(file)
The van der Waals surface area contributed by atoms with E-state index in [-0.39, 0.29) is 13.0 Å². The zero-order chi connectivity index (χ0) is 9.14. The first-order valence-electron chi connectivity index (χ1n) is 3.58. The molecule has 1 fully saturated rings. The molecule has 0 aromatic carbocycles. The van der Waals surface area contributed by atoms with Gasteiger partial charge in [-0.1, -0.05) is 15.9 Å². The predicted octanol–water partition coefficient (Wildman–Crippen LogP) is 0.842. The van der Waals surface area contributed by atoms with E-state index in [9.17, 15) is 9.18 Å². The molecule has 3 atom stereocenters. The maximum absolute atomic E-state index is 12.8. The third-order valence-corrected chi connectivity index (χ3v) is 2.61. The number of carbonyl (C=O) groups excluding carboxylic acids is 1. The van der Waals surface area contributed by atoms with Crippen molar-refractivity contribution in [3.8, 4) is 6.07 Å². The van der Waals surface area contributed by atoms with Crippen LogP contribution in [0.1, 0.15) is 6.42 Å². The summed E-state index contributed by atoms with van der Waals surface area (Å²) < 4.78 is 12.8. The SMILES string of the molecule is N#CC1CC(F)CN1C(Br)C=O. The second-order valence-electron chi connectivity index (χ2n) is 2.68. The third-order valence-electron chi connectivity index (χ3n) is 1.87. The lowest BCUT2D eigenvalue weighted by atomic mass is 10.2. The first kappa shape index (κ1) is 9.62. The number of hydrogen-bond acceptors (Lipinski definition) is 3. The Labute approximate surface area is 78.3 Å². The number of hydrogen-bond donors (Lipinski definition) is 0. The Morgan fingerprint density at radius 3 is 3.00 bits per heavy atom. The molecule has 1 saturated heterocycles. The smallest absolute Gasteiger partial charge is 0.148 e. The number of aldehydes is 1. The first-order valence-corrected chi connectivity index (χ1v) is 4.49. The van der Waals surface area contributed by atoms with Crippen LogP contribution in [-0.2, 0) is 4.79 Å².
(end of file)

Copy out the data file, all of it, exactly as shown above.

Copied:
The van der Waals surface area contributed by atoms with E-state index in [-0.39, 0.29) is 13.0 Å². The zero-order chi connectivity index (χ0) is 9.14. The first-order valence-electron chi connectivity index (χ1n) is 3.58. The molecule has 1 fully saturated rings. The molecule has 0 aromatic carbocycles. The van der Waals surface area contributed by atoms with Gasteiger partial charge in [-0.1, -0.05) is 15.9 Å². The predicted octanol–water partition coefficient (Wildman–Crippen LogP) is 0.842. The van der Waals surface area contributed by atoms with E-state index in [9.17, 15) is 9.18 Å². The molecule has 3 atom stereocenters. The maximum absolute atomic E-state index is 12.8. The third-order valence-corrected chi connectivity index (χ3v) is 2.61. The number of carbonyl (C=O) groups excluding carboxylic acids is 1. The van der Waals surface area contributed by atoms with Crippen molar-refractivity contribution in [3.8, 4) is 6.07 Å². The van der Waals surface area contributed by atoms with Crippen LogP contribution in [0.1, 0.15) is 6.42 Å². The summed E-state index contributed by atoms with van der Waals surface area (Å²) < 4.78 is 12.8. The SMILES string of the molecule is N#CC1CC(F)CN1C(Br)C=O. The second-order valence-electron chi connectivity index (χ2n) is 2.68. The third-order valence-electron chi connectivity index (χ3n) is 1.87. The lowest BCUT2D eigenvalue weighted by atomic mass is 10.2. The first kappa shape index (κ1) is 9.62. The number of hydrogen-bond acceptors (Lipinski definition) is 3. The Labute approximate surface area is 78.3 Å². The number of hydrogen-bond donors (Lipinski definition) is 0. The Morgan fingerprint density at radius 3 is 3.00 bits per heavy atom. The molecule has 1 saturated heterocycles. The smallest absolute Gasteiger partial charge is 0.148 e. The number of aldehydes is 1. The first-order valence-corrected chi connectivity index (χ1v) is 4.49. The van der Waals surface area contributed by atoms with Crippen LogP contribution in [-0.2, 0) is 4.79 Å².